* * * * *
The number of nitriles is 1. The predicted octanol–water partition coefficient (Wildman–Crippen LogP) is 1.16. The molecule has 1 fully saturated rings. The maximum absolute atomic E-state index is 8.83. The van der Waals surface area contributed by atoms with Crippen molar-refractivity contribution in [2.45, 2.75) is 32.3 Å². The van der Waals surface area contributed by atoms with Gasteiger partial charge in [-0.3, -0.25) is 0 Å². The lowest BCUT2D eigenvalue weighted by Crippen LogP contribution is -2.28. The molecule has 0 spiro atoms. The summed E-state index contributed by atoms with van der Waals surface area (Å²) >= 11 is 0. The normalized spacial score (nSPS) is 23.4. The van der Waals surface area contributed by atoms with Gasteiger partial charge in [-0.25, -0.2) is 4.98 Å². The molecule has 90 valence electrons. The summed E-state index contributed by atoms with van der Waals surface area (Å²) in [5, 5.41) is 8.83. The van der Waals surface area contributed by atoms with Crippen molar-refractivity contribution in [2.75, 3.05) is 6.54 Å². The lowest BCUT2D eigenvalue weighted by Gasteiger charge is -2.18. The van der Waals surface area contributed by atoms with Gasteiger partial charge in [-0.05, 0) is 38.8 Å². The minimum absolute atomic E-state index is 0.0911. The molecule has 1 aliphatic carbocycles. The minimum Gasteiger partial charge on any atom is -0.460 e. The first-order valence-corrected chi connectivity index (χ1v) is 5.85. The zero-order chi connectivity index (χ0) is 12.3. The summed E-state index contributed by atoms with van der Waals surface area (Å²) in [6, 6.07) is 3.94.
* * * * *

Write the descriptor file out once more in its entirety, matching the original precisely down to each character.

The number of nitriles is 1. The predicted octanol–water partition coefficient (Wildman–Crippen LogP) is 1.16. The molecule has 1 fully saturated rings. The maximum absolute atomic E-state index is 8.83. The van der Waals surface area contributed by atoms with Crippen molar-refractivity contribution in [2.45, 2.75) is 32.3 Å². The van der Waals surface area contributed by atoms with Gasteiger partial charge in [-0.3, -0.25) is 0 Å². The lowest BCUT2D eigenvalue weighted by Crippen LogP contribution is -2.28. The molecule has 0 spiro atoms. The summed E-state index contributed by atoms with van der Waals surface area (Å²) >= 11 is 0. The normalized spacial score (nSPS) is 23.4. The van der Waals surface area contributed by atoms with Gasteiger partial charge in [-0.25, -0.2) is 4.98 Å². The molecule has 90 valence electrons. The summed E-state index contributed by atoms with van der Waals surface area (Å²) in [5, 5.41) is 8.83. The van der Waals surface area contributed by atoms with Crippen molar-refractivity contribution in [2.75, 3.05) is 6.54 Å². The lowest BCUT2D eigenvalue weighted by Gasteiger charge is -2.18. The van der Waals surface area contributed by atoms with Gasteiger partial charge in [-0.05, 0) is 38.8 Å². The minimum absolute atomic E-state index is 0.0911. The molecule has 1 aliphatic carbocycles. The minimum Gasteiger partial charge on any atom is -0.460 e. The first-order valence-corrected chi connectivity index (χ1v) is 5.85. The zero-order chi connectivity index (χ0) is 12.3. The summed E-state index contributed by atoms with van der Waals surface area (Å²) in [6, 6.07) is 3.94.